Not only did the Lions host a combine-style workout for 17 local prospects on Wednesday, but they also hosted five more players as part of their allotted 30 pre-draft visits.
The local prospects don't count toward the 30.
Visiting Wednesday were Kansas State running back Bryce Brown, Marshall defensive end Vinny Curry, Illinois wide receiver A.J. Jenkins, Miami running back Lamar Miller and Nevada wide receiver Rishard Matthews.
The Lions are on the lookout for a fourth receiver and the draft might provide an opportunity to get a good receiver, but also someone who can also contribute on special teams.
Jenkins and Matthews are both experienced receivers, who’ve made contributions on special teams.
“Obviously, they have three good receivers here, so I’ll fit in where I can get in,” Jenkins told Detroitlions.com Wednesday. “If that means kick return or being a gunner on punt, I’ll do whatever I need to do.”
Offensively, Jenkins (6-0, 190) is a player who can stretch the field with sub-4.4 speed and has experience playing both inside and outside at Illinois. He’s expected to be a second- or third-round pick.
Matthews is a little bigger receiver at 6-foot-2, 215 pounds and plays a more physical style. He played mostly on the outside at Nevada but is projected as more of a slot receiver in the NFL because of his frame.
“I’m definitely not scared to go across the middle,” said Matthews, who’s projected as a mid-round pick. “That’s part of the game. I played free safety in high school, so I’m all for going in and playing on any special teams unit, too.”
Miller is considered the third-best running back in the draft after Alabama’s Trent Richardson and Boise State’s Doug Martin.
Miller has good size at 5-foot-11 and 212 pounds and runs a low 4.4 40-yard dash. That has some teams coveting his versatility.
“A lot of teams like my speed and a have some size and power,” Miller said. “I can be a scat back and a power back and that’s what a lot of teams have been talking to me about.
“Defenders don’t know if I'm going to try and run them over or try running past them. I think I always keep defenders guessing.”
Miller is a late-first-round to early-second-round prospect and isn’t likely to be around when the Lions pick 54th overall in the second round.
Brown is an interesting prospect teams don’t have a whole lot of tape on. He was a five-star recruit coming out of high school and was rated higher than Richardson coming out of high school. He played one year at Tennessee before transferring to Kansas State when Tennessee coach Lane Kiffen left for USC. Brown sat out his sophomore year because of NCAA rules and then left Kansas State just three games into his junior year.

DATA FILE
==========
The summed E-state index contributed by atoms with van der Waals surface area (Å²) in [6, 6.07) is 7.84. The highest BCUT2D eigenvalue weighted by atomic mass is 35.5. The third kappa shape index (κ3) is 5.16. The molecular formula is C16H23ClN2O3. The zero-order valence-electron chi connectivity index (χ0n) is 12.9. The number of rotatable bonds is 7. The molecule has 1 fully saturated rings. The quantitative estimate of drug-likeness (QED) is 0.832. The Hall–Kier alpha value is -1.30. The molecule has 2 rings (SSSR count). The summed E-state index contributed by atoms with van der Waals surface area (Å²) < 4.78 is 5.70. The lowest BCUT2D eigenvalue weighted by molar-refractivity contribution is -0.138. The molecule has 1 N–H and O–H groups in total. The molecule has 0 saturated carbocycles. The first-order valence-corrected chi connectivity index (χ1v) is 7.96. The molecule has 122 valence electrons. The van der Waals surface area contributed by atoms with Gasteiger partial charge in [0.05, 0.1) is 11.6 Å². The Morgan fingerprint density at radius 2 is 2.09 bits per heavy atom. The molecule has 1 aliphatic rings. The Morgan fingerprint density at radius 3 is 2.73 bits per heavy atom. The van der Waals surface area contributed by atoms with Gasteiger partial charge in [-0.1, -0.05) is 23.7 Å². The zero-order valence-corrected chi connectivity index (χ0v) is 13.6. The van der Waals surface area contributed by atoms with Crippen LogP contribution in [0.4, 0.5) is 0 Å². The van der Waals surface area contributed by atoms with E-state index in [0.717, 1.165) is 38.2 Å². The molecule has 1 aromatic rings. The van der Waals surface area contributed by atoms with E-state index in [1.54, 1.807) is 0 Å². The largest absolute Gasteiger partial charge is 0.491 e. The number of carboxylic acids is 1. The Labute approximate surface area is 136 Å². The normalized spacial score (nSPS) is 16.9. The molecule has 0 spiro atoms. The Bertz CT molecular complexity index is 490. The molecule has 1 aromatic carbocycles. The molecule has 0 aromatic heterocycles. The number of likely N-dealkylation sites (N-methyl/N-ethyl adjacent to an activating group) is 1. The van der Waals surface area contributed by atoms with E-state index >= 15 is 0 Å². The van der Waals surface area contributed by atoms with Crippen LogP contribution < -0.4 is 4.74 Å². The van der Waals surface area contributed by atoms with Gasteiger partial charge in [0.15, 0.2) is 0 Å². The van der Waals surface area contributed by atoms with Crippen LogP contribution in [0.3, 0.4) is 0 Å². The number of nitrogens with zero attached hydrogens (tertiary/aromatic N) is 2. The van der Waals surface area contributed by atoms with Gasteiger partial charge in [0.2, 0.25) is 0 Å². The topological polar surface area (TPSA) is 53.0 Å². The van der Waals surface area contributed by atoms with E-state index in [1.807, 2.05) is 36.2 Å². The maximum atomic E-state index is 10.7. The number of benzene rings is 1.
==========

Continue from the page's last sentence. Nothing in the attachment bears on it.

On paper, he fits the bill of an NFL running back. He’s 6-foot-0, 223 pounds and said he ran a 4.43 40-yard dash in an offseason workout.
“My college career has really allowed me to appreciate the game more,” Brown said Wednesday. “I see myself as a first round talent, but certain situations prevent me from being there. I understand that and I’m willing to deal with those.
“This isn’t how I pictured myself coming into the next level, but that’s okay. I know once I get to camp everything else will take care of itself.”
Brown is a late-round prospect and could ultimately make a roster as an undrafted free agent.
Curry (6-3, 266) spent part of Wednesday morning with Lions defensive line coach Kris Kocurek and he said afterward it didn’t take long for him to realize that the Lions defense is all about getting to the quarterback.
Curry, who had 23 sacks over his last two seasons at Marshall, says that kind of defense is the perfect fit for him.
“The defensive system that the Detroit Lions run is my system and the system that I would love to see me in,” he said. “You can’t double team everyone along that defensive line and it’s just a tremendous group and a tremendous room.”
The Lions brought in Oregon outside linebacker/defensive end Josh Kaddu and Clemson defensive end Andre Branch on Tuesday.
Branch is considered one of the top five pass rushers available in next week’s draft and told Detroitlions.com that whoever gets him in next weeks draft is getting a quarterback’s worst nightmare.
“I’m a sideline-to-sideline player and I can’t be blocked one-on-one when I pass rush,” Branch said with a big smile. “If you let me rush, I’m going to get you some sacks.”
The Lions likely view Kaddu (6-3, 239) as a defensive end in the NFL, even though he played outside linebacker in college. Kaddu fits that mold of a speed-rushing defensive end the Lions like to utilize in their scheme.
“I need to add some mass and work on my technique because the guys at this level are technicians at what they do,” Kaddu said of things he's been working on leading into the draft.